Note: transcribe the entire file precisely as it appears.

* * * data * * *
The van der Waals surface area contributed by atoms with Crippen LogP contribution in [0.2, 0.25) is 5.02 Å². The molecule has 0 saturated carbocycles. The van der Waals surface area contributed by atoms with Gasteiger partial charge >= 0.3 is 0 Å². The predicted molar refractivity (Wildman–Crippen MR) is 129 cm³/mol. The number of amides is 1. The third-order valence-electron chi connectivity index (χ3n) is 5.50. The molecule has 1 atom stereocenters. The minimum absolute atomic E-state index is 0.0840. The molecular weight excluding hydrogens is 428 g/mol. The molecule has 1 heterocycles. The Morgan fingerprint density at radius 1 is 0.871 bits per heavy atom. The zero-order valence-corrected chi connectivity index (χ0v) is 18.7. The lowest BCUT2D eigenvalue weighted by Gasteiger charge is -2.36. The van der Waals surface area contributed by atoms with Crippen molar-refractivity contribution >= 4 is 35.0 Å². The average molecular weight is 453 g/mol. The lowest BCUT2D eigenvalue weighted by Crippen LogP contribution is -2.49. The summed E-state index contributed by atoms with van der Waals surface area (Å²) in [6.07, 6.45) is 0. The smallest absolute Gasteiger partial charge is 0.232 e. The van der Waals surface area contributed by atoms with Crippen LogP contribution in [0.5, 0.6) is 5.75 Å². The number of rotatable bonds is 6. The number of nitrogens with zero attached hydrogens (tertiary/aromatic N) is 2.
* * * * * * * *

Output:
The van der Waals surface area contributed by atoms with Crippen LogP contribution in [0.2, 0.25) is 5.02 Å². The molecule has 0 saturated carbocycles. The van der Waals surface area contributed by atoms with Gasteiger partial charge >= 0.3 is 0 Å². The predicted molar refractivity (Wildman–Crippen MR) is 129 cm³/mol. The number of amides is 1. The third-order valence-electron chi connectivity index (χ3n) is 5.50. The molecule has 1 atom stereocenters. The minimum absolute atomic E-state index is 0.0840. The molecular weight excluding hydrogens is 428 g/mol. The molecule has 1 heterocycles. The Morgan fingerprint density at radius 1 is 0.871 bits per heavy atom. The zero-order valence-corrected chi connectivity index (χ0v) is 18.7. The lowest BCUT2D eigenvalue weighted by Gasteiger charge is -2.36. The van der Waals surface area contributed by atoms with Crippen molar-refractivity contribution >= 4 is 35.0 Å². The average molecular weight is 453 g/mol. The lowest BCUT2D eigenvalue weighted by Crippen LogP contribution is -2.49. The summed E-state index contributed by atoms with van der Waals surface area (Å²) in [6.07, 6.45) is 0. The smallest absolute Gasteiger partial charge is 0.232 e. The van der Waals surface area contributed by atoms with Crippen LogP contribution in [0.5, 0.6) is 5.75 Å². The number of rotatable bonds is 6. The number of nitrogens with zero attached hydrogens (tertiary/aromatic N) is 2.